Wy'east kids take to the stage


News intern

ODELL — The stage floor at Wy’east Middle School has been busy with seventh and eighth grade drama students actively working on their upcoming production of “The Haunting of Hathaway House” and “Charley’s Aunt,” showing at 7 p.m. Thursday and Friday.

“Both classes have taken lots of responsibility putting together the costumes, the lights, the sounds, the sets, and learning their lines,” said drama teacher Tim Danforth.

From the set construction to all public relations, the students have learned much during class, as well as after school.

“Just the fact that I get to make something, and then show it to everyone is cool,” said seventh grader Jon Wadman.

Many students have found new experiences through the class, which taught them the basics of putting a production together. Both classes have gone over the process of set construction, how and what to select for sound and lighting effects, coaching on fundamental characterization, stage directing and blocking, and how to apply facial hair and stage make-up.

“It’s a lot more fun than sitting around and watching TV,” eighth grader Ana Frasier said.

These classes have been a chance to act for students like eighth grader Jon Strickland, who has always wanted to be in drama.

“I’m really pleased. These kids have put in lots of heart to make this a better production,” said Danforth. “This is new for most of them, and most have never been on stage.”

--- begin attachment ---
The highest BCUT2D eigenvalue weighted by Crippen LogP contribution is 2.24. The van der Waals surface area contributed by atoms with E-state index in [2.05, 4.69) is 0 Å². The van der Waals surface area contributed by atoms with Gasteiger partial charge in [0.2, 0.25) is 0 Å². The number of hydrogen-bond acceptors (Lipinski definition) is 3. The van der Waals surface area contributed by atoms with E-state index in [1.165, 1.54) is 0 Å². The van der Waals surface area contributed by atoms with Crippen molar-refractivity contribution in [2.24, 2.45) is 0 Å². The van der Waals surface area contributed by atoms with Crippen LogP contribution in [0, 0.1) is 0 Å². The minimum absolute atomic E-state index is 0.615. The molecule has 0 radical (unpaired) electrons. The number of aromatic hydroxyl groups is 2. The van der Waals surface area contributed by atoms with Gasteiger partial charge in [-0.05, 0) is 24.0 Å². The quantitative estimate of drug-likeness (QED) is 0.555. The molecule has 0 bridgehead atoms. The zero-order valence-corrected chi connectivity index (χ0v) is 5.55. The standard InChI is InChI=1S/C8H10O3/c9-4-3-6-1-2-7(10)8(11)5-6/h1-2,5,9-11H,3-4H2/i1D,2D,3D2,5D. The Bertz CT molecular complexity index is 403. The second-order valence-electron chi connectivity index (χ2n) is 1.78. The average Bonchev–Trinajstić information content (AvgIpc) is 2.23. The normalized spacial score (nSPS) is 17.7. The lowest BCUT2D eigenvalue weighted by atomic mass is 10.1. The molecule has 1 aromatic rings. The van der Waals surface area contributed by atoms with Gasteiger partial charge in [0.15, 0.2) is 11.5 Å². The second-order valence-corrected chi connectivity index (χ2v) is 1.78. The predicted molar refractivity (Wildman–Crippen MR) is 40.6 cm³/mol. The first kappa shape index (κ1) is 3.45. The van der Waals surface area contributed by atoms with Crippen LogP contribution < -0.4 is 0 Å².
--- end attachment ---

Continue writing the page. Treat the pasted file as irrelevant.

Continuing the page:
“At first, I didn’t think I’d like it. We had to stand up in front of the class,” Frasier said. “Now that we aren’t doing that anymore, it has been a lot of fun.”

Some students have walked away with more than just theatre knowledge.

“At first I didn’t know anyone. And now we are all friends,” said seventh grader Kai Severinsen. “It killed my stage fright, knowing everyone.”

Others are still a little bit anxious with anticipation of the performance.

“I’m nervous,” eighth grader Daniel Molina admitted, staring off stage. “I can picture myself standing on stage with all these people watching. But I can’t wait to see what it will be like to perform.”

Plenty of kids have the chance; the performances feature different casts both nights. (See Neighbors, page B7 this edition, for the full list.) Admission is by donation.

“I’m proud to be part of a school system that still has the choices and resources of the arts, music, shop, and life skills,” Danforth said.

Lights. Curtain. Action. These kids are ready for the world.

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